Huan's low throat-sound and the rub of his head on Celegorm's thigh said he agreed with that thought, both the horror-place and the poison-breath idea, and the apparent need to get Fingon settled down. Huan liked Fingon.
Celegorm's own second, Morfalir, had come out of the trees. He was carrying the Girabbit, but had left Ambalo and the rest of the rescuees in the grove. Fingon dismounted with less than his usual grace, attention caught.
Inspiration struck, and Celegorm said something soothing while scooping up the Girabbit and presenting him to Fingon, thinking, 'Here, have a ridiculous baby animal-person to hold. Ground. Center. Calm down. Nelyo will never forgive me if I let you run yourself into danger or damage out of something I could have helped and didn't.'
(Fingon's scouts were quite obviously relieved. Celegorm could imagine them thinking something along the lines of 'Oh thank whomever, someone he'll listen to about taking care for himself. Who isn't beholden. Not that he doesn't listen to us, most of the time. But, it's not the same. None of us are Princes. And some of us feel that more than others. Even when he never treats any of us as lesser. Though did it have to be Celegorm, of all the bloody Feanorians? Why not Maglor, or Maedhros, or one of the Twins? At least it isn't Curufin! (Curufin makes really nice swords and armor, though give him that.')
Fingon leaned against his horse, and let Celegorm put the creature — Girabbit? — in his arms. The weight stopped the faint tremble in his wrists, which was a relief. He was speaking soothing words as Liringil dismounted next.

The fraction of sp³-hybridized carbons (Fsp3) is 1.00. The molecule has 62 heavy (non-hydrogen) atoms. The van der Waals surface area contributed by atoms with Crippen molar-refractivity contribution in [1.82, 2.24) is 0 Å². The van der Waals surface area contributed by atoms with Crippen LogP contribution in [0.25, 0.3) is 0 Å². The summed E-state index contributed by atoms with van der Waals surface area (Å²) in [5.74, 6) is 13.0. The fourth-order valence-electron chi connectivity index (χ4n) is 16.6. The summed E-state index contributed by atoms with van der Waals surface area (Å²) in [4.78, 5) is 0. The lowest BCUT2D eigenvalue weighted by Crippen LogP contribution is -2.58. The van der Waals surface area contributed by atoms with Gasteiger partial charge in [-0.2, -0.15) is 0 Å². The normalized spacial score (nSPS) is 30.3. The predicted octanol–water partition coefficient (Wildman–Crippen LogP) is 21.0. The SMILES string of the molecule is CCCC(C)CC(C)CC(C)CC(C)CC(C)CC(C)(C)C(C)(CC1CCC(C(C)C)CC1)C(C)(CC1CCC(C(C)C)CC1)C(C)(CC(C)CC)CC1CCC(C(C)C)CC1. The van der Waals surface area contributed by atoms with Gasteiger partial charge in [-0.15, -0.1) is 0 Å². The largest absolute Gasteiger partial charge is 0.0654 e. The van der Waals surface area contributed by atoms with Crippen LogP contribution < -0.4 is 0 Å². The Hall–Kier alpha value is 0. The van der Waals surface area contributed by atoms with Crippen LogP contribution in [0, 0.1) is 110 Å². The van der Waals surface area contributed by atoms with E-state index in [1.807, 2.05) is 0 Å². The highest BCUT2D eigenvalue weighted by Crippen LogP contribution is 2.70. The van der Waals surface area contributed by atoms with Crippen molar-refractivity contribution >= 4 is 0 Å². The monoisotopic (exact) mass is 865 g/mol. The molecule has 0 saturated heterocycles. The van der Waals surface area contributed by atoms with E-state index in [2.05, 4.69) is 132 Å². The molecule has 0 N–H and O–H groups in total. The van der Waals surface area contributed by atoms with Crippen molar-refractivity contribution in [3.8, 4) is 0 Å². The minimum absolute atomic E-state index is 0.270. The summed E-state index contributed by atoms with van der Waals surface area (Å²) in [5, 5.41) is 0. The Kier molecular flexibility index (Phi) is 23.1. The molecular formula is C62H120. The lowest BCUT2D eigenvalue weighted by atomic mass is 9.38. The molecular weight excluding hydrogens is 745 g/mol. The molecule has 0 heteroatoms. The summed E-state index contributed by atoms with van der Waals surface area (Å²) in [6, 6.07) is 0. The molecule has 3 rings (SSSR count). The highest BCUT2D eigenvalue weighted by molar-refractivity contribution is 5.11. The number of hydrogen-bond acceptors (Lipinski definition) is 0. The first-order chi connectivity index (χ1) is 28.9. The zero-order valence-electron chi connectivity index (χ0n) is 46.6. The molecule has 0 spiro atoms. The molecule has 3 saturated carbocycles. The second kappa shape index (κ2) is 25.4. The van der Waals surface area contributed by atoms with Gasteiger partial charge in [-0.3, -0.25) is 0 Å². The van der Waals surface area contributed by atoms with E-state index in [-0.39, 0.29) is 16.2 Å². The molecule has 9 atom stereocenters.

Celegorm was talking quietly to Liringil, asking her something, glancing over at Fingon. Then he raised his voice a little to be more generally heard. "Why don't we all camp for the night here? It's a good grove, my rescuees could use the rest, and I'm thinking you all could too."
He was not wrong about needing rest. It was a good idea. Fingon nodded when Liringil glanced at him.
Liringil agreed, and set the patrol to setting camp. Ambalo and Huan brought the rest of the rescuees out from where they had been hiding since they had first seen Fingon's riders.
Liringil pressed a cup into Fingon's hand — he'd been talking to, engaging with the Girabbit, and had not really noticed what had been going on around him. (Yes, he was that out of it. It frightened him a little, which, indeed, it should.) He drank it. It had a bite like miruvor but sharper and not so healing-quality, but it would serve. If nothing else it eased his throat.